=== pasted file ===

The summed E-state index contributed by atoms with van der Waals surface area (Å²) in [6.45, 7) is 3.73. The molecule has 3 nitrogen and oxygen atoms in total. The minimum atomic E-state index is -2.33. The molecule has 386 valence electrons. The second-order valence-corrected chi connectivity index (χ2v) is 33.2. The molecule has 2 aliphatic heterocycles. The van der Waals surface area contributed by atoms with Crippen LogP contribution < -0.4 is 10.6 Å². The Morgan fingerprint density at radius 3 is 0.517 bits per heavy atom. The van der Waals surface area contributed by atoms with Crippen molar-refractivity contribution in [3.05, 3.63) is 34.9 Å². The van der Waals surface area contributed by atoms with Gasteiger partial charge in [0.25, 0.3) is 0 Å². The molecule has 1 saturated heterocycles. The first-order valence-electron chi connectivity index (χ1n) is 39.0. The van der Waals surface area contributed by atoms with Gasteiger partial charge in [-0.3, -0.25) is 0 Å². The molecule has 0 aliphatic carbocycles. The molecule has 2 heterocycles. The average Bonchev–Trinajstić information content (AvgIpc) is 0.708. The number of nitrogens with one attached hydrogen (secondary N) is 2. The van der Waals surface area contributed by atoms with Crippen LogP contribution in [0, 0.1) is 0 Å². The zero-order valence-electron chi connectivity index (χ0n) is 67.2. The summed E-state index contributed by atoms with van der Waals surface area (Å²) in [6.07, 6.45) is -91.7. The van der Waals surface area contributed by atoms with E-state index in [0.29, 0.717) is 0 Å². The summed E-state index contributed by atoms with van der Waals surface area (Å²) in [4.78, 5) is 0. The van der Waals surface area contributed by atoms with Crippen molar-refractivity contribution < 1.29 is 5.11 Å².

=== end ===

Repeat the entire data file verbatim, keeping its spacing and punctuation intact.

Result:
The summed E-state index contributed by atoms with van der Waals surface area (Å²) in [6.45, 7) is 3.73. The molecule has 3 nitrogen and oxygen atoms in total. The minimum atomic E-state index is -2.33. The molecule has 386 valence electrons. The second-order valence-corrected chi connectivity index (χ2v) is 33.2. The molecule has 2 aliphatic heterocycles. The van der Waals surface area contributed by atoms with Crippen LogP contribution < -0.4 is 10.6 Å². The Morgan fingerprint density at radius 3 is 0.517 bits per heavy atom. The van der Waals surface area contributed by atoms with Crippen molar-refractivity contribution in [3.05, 3.63) is 34.9 Å². The van der Waals surface area contributed by atoms with Gasteiger partial charge in [0.25, 0.3) is 0 Å². The molecule has 1 saturated heterocycles. The first-order valence-electron chi connectivity index (χ1n) is 39.0. The van der Waals surface area contributed by atoms with Gasteiger partial charge in [-0.3, -0.25) is 0 Å². The molecule has 0 aliphatic carbocycles. The molecule has 2 heterocycles. The average Bonchev–Trinajstić information content (AvgIpc) is 0.708. The number of nitrogens with one attached hydrogen (secondary N) is 2. The van der Waals surface area contributed by atoms with Crippen LogP contribution in [0, 0.1) is 0 Å². The zero-order valence-electron chi connectivity index (χ0n) is 67.2. The summed E-state index contributed by atoms with van der Waals surface area (Å²) in [6.07, 6.45) is -91.7. The van der Waals surface area contributed by atoms with E-state index in [0.29, 0.717) is 0 Å². The summed E-state index contributed by atoms with van der Waals surface area (Å²) in [4.78, 5) is 0. The van der Waals surface area contributed by atoms with Crippen molar-refractivity contribution < 1.29 is 5.11 Å².